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John Ball

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Posts posted by John Ball

  1. The new 2017 – 2020 edition of the World Sailing Case book is now available for download.

    http://www.sailing.org/documents/caseandcall/case-book.php

    There are a number of new cases in the this edition, starting with Case 132 . They all make interesting reading especially for anyone who may be part of a Protest Committee. Here I will touch on just three of them.

    Case 138 helps the Protest Committee determine when to apply Rule 2 or Rule 69.

    CASE 138

    Rule 2, Fair Sailing

    Rule 69, Misconduct

    Generally, an action by a competitor that directly affects

    the fairness of the competition or failing to take an

    appropriate penalty when the competitor is aware of

    breaking a rule, should be considered under rule 2. Any

    action, including a serious breach of rule 2 or any other

    rule, that the committee considers may be an act of

    misconduct should be considered under rule 69.

    Rule 69 is always a serious matter. For this edition of the RRS, there is a change in Rule 69 that now allows for a variety of punishments, and Case 139 provides assistance.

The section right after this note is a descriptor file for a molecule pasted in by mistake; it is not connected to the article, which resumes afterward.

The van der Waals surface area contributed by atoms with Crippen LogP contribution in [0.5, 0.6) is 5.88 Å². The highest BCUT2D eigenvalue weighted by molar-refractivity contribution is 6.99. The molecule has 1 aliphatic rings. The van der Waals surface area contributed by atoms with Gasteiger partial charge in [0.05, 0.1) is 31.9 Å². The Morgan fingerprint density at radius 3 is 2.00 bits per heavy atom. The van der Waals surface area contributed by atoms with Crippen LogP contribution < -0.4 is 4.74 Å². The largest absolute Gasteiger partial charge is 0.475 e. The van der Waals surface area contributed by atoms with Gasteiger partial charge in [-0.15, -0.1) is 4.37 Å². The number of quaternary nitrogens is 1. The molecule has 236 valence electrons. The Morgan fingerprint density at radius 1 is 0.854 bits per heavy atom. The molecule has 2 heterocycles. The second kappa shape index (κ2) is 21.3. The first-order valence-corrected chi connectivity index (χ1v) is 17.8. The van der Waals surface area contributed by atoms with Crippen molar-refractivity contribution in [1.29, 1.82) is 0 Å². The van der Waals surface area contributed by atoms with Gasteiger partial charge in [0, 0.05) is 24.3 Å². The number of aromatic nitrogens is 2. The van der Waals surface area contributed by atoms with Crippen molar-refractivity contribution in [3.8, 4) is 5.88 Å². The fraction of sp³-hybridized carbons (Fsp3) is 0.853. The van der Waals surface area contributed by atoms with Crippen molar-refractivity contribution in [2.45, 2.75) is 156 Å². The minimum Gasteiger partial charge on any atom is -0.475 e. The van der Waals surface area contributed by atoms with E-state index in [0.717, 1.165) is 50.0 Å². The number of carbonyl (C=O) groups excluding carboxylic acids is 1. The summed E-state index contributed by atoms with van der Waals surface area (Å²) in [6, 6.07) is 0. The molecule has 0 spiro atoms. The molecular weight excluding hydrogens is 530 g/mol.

CASE 139

    Rule 69.2(j), Misconduct: Action by a Protest Committee

    Examples illustrating when it would be ‘appropriate’ under

    rule 69.2(j)(3) to report a rule 69 incident to a national

    authority or World Sailing.

    Case 140 is very interesting as it covers the options when a boat is forced over early by another boat that is breaking a Rule of Part 2 – (eg a stbd tack boat goes over the line avoiding a Port tack boat) when Rule 30.3 U Flag, or R 30.4 Black Flag is in effect. It describes how the fouled boat may behave in order to obtain redress. This case makes a strong argument for the Race Committee to select the use of the U flag option over the Black Flag option. This one is a 'Must Read'.

    CASE 140

    Rule 30.3, Starting Penalties: U Flag Rule

    Rule 30.4, Starting Penalties: Black Flag Rule

    Rule 62.1, Redress

    Rule 64.1(b), Decisions: Penalties and Exoneration

    How the rules apply when a boat is compelled to cross the

    starting line by another boat that was breaking a rule of

    Part 2.

    John

  2. HI all,

    I have updated all my Racing Rules and Tactics articles to match the changes in the new 2017 -2020 Edition of the RRS.

    They have a new home too, on google sites. Here is the link

    https://sites.google.com/site/johnsrcsailingrulesandtactics/

    If you have read them before, then I suggest that you revisit Chapter 3 R18 and the Weather Mark . It was the most affected by the new RRS and has the most changes.

    I hope you find them useful. Please post any questions or comments on this forum so we can all participate in the discussions.